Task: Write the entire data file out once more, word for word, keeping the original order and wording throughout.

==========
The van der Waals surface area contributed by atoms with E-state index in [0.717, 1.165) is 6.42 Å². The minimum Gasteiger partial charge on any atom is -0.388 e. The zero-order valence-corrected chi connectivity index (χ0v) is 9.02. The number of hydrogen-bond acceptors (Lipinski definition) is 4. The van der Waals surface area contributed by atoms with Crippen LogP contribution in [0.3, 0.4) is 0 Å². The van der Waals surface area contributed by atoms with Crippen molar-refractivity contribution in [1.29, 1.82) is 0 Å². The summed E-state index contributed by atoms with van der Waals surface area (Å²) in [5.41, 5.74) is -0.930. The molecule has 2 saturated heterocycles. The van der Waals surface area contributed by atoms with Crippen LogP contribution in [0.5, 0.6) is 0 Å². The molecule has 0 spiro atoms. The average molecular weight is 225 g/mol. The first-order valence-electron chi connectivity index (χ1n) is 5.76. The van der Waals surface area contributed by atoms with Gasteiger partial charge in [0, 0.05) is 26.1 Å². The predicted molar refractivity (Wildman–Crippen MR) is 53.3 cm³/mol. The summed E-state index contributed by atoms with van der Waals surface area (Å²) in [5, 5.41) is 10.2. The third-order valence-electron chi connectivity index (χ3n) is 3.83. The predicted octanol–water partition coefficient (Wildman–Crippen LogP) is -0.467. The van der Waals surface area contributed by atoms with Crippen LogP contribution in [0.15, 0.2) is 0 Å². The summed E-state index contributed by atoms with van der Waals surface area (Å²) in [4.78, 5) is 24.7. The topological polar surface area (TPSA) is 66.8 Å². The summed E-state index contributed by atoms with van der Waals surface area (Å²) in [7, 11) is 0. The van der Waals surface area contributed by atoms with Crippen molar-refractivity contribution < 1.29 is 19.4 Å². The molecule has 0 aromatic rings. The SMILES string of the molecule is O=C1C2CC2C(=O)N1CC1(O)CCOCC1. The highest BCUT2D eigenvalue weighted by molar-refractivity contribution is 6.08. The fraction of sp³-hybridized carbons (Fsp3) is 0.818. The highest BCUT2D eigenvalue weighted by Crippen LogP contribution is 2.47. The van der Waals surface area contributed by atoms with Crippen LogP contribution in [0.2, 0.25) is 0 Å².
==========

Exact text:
The van der Waals surface area contributed by atoms with E-state index in [0.717, 1.165) is 6.42 Å². The minimum Gasteiger partial charge on any atom is -0.388 e. The zero-order valence-corrected chi connectivity index (χ0v) is 9.02. The number of hydrogen-bond acceptors (Lipinski definition) is 4. The van der Waals surface area contributed by atoms with Crippen LogP contribution in [0.3, 0.4) is 0 Å². The van der Waals surface area contributed by atoms with Crippen molar-refractivity contribution in [1.29, 1.82) is 0 Å². The summed E-state index contributed by atoms with van der Waals surface area (Å²) in [5.41, 5.74) is -0.930. The molecule has 2 saturated heterocycles. The van der Waals surface area contributed by atoms with Crippen LogP contribution in [0.5, 0.6) is 0 Å². The molecule has 0 spiro atoms. The average molecular weight is 225 g/mol. The first-order valence-electron chi connectivity index (χ1n) is 5.76. The van der Waals surface area contributed by atoms with Gasteiger partial charge in [0, 0.05) is 26.1 Å². The predicted molar refractivity (Wildman–Crippen MR) is 53.3 cm³/mol. The summed E-state index contributed by atoms with van der Waals surface area (Å²) in [5, 5.41) is 10.2. The third-order valence-electron chi connectivity index (χ3n) is 3.83. The predicted octanol–water partition coefficient (Wildman–Crippen LogP) is -0.467. The van der Waals surface area contributed by atoms with Crippen LogP contribution in [0.15, 0.2) is 0 Å². The summed E-state index contributed by atoms with van der Waals surface area (Å²) in [4.78, 5) is 24.7. The topological polar surface area (TPSA) is 66.8 Å². The summed E-state index contributed by atoms with van der Waals surface area (Å²) in [7, 11) is 0. The van der Waals surface area contributed by atoms with Crippen molar-refractivity contribution < 1.29 is 19.4 Å². The molecule has 0 aromatic rings. The SMILES string of the molecule is O=C1C2CC2C(=O)N1CC1(O)CCOCC1. The highest BCUT2D eigenvalue weighted by molar-refractivity contribution is 6.08. The fraction of sp³-hybridized carbons (Fsp3) is 0.818. The highest BCUT2D eigenvalue weighted by Crippen LogP contribution is 2.47. The van der Waals surface area contributed by atoms with Crippen LogP contribution in [0.2, 0.25) is 0 Å².